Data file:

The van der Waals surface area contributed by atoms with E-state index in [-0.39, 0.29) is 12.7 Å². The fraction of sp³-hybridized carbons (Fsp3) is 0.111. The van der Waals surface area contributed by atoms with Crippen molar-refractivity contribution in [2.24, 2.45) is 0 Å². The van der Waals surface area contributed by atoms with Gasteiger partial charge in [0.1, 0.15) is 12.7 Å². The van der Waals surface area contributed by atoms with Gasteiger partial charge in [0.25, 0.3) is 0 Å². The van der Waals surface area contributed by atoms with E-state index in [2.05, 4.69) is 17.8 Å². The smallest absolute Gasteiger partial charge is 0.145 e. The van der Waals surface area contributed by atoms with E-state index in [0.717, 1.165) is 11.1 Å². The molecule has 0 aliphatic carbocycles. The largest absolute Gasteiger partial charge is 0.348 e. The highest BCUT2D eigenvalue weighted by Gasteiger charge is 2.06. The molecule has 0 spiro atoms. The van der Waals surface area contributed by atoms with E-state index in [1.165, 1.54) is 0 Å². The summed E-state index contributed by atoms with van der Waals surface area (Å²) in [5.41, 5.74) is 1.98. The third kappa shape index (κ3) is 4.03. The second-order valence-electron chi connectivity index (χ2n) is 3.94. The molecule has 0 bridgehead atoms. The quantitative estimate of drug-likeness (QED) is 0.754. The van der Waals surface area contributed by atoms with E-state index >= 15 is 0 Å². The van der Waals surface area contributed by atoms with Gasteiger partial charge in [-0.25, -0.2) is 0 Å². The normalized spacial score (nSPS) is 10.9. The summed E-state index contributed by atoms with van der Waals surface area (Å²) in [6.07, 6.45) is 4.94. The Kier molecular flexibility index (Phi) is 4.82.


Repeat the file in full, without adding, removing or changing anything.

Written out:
The van der Waals surface area contributed by atoms with E-state index in [-0.39, 0.29) is 12.7 Å². The fraction of sp³-hybridized carbons (Fsp3) is 0.111. The van der Waals surface area contributed by atoms with Crippen molar-refractivity contribution in [2.24, 2.45) is 0 Å². The van der Waals surface area contributed by atoms with Gasteiger partial charge in [0.1, 0.15) is 12.7 Å². The van der Waals surface area contributed by atoms with Gasteiger partial charge in [0.25, 0.3) is 0 Å². The van der Waals surface area contributed by atoms with E-state index in [2.05, 4.69) is 17.8 Å². The smallest absolute Gasteiger partial charge is 0.145 e. The van der Waals surface area contributed by atoms with E-state index in [0.717, 1.165) is 11.1 Å². The molecule has 0 aliphatic carbocycles. The largest absolute Gasteiger partial charge is 0.348 e. The highest BCUT2D eigenvalue weighted by Gasteiger charge is 2.06. The molecule has 0 spiro atoms. The van der Waals surface area contributed by atoms with E-state index in [1.165, 1.54) is 0 Å². The summed E-state index contributed by atoms with van der Waals surface area (Å²) in [5.41, 5.74) is 1.98. The third kappa shape index (κ3) is 4.03. The second-order valence-electron chi connectivity index (χ2n) is 3.94. The molecule has 0 bridgehead atoms. The quantitative estimate of drug-likeness (QED) is 0.754. The van der Waals surface area contributed by atoms with E-state index >= 15 is 0 Å². The van der Waals surface area contributed by atoms with Gasteiger partial charge in [-0.25, -0.2) is 0 Å². The normalized spacial score (nSPS) is 10.9. The summed E-state index contributed by atoms with van der Waals surface area (Å²) in [6.07, 6.45) is 4.94. The Kier molecular flexibility index (Phi) is 4.82.